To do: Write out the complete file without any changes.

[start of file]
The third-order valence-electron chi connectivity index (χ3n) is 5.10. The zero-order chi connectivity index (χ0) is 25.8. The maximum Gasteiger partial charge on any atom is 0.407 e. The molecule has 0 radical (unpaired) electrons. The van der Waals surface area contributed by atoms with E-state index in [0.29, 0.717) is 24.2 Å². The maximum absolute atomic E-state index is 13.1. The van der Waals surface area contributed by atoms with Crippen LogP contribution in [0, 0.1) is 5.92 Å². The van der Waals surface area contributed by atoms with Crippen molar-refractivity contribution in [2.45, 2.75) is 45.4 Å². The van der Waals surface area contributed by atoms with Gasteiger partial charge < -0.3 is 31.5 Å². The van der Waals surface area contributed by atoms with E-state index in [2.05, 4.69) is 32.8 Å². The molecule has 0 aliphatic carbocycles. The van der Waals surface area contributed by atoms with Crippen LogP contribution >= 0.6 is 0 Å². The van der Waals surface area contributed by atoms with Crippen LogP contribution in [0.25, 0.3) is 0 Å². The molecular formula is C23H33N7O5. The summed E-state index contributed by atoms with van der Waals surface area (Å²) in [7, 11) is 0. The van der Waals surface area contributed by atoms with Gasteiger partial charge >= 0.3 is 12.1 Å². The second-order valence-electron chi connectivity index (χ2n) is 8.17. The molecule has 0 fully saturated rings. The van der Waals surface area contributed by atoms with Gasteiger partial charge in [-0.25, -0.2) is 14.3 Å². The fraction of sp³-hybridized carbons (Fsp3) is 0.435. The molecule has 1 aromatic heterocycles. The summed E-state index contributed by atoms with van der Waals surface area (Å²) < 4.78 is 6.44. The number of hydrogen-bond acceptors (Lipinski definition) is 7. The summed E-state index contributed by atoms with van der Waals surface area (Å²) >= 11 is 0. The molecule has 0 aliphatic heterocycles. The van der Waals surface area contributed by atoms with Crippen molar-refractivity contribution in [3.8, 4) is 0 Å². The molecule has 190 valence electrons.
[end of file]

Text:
The third-order valence-electron chi connectivity index (χ3n) is 5.10. The zero-order chi connectivity index (χ0) is 25.8. The maximum Gasteiger partial charge on any atom is 0.407 e. The molecule has 0 radical (unpaired) electrons. The van der Waals surface area contributed by atoms with E-state index in [0.29, 0.717) is 24.2 Å². The maximum absolute atomic E-state index is 13.1. The van der Waals surface area contributed by atoms with Crippen LogP contribution in [0, 0.1) is 5.92 Å². The van der Waals surface area contributed by atoms with Crippen molar-refractivity contribution in [2.45, 2.75) is 45.4 Å². The van der Waals surface area contributed by atoms with Gasteiger partial charge < -0.3 is 31.5 Å². The van der Waals surface area contributed by atoms with E-state index in [2.05, 4.69) is 32.8 Å². The molecule has 0 aliphatic carbocycles. The van der Waals surface area contributed by atoms with Crippen LogP contribution >= 0.6 is 0 Å². The van der Waals surface area contributed by atoms with Crippen LogP contribution in [0.25, 0.3) is 0 Å². The molecular formula is C23H33N7O5. The summed E-state index contributed by atoms with van der Waals surface area (Å²) in [7, 11) is 0. The van der Waals surface area contributed by atoms with Gasteiger partial charge >= 0.3 is 12.1 Å². The second-order valence-electron chi connectivity index (χ2n) is 8.17. The molecule has 0 fully saturated rings. The van der Waals surface area contributed by atoms with Gasteiger partial charge in [-0.25, -0.2) is 14.3 Å². The fraction of sp³-hybridized carbons (Fsp3) is 0.435. The molecule has 1 aromatic heterocycles. The summed E-state index contributed by atoms with van der Waals surface area (Å²) < 4.78 is 6.44. The number of hydrogen-bond acceptors (Lipinski definition) is 7. The summed E-state index contributed by atoms with van der Waals surface area (Å²) >= 11 is 0. The molecule has 0 aliphatic heterocycles. The van der Waals surface area contributed by atoms with Crippen molar-refractivity contribution in [3.8, 4) is 0 Å². The molecule has 190 valence electrons.